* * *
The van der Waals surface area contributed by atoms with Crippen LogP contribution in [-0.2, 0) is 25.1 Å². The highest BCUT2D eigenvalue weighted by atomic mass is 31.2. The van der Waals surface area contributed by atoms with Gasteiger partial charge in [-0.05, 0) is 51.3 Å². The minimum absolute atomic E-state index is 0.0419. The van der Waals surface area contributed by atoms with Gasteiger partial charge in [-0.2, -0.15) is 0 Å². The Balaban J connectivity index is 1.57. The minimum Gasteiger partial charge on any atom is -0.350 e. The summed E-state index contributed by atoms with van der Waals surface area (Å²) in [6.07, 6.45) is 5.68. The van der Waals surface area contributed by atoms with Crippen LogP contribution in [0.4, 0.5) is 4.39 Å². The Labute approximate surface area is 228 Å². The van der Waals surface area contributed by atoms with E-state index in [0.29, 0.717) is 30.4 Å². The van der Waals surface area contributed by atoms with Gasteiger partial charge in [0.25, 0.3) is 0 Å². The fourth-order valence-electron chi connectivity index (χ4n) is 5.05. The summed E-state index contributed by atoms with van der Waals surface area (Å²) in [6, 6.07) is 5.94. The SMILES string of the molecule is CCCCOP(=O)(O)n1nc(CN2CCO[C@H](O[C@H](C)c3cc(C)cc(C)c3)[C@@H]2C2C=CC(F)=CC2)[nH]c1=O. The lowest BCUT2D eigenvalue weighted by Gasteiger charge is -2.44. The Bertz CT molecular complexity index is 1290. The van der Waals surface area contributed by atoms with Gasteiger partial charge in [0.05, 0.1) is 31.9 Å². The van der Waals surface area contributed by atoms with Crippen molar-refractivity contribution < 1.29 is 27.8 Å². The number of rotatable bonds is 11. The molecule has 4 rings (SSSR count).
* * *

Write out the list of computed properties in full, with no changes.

The van der Waals surface area contributed by atoms with Crippen LogP contribution in [-0.2, 0) is 25.1 Å². The highest BCUT2D eigenvalue weighted by atomic mass is 31.2. The van der Waals surface area contributed by atoms with Gasteiger partial charge in [-0.05, 0) is 51.3 Å². The minimum absolute atomic E-state index is 0.0419. The van der Waals surface area contributed by atoms with Gasteiger partial charge in [-0.2, -0.15) is 0 Å². The Balaban J connectivity index is 1.57. The minimum Gasteiger partial charge on any atom is -0.350 e. The summed E-state index contributed by atoms with van der Waals surface area (Å²) in [6.07, 6.45) is 5.68. The van der Waals surface area contributed by atoms with Crippen LogP contribution in [0.4, 0.5) is 4.39 Å². The Labute approximate surface area is 228 Å². The van der Waals surface area contributed by atoms with E-state index in [0.29, 0.717) is 30.4 Å². The van der Waals surface area contributed by atoms with Gasteiger partial charge in [0.25, 0.3) is 0 Å². The fourth-order valence-electron chi connectivity index (χ4n) is 5.05. The summed E-state index contributed by atoms with van der Waals surface area (Å²) in [6, 6.07) is 5.94. The SMILES string of the molecule is CCCCOP(=O)(O)n1nc(CN2CCO[C@H](O[C@H](C)c3cc(C)cc(C)c3)[C@@H]2C2C=CC(F)=CC2)[nH]c1=O. The lowest BCUT2D eigenvalue weighted by Gasteiger charge is -2.44. The Bertz CT molecular complexity index is 1290. The van der Waals surface area contributed by atoms with Gasteiger partial charge in [0.05, 0.1) is 31.9 Å². The van der Waals surface area contributed by atoms with Crippen molar-refractivity contribution < 1.29 is 27.8 Å². The number of rotatable bonds is 11. The molecule has 4 rings (SSSR count).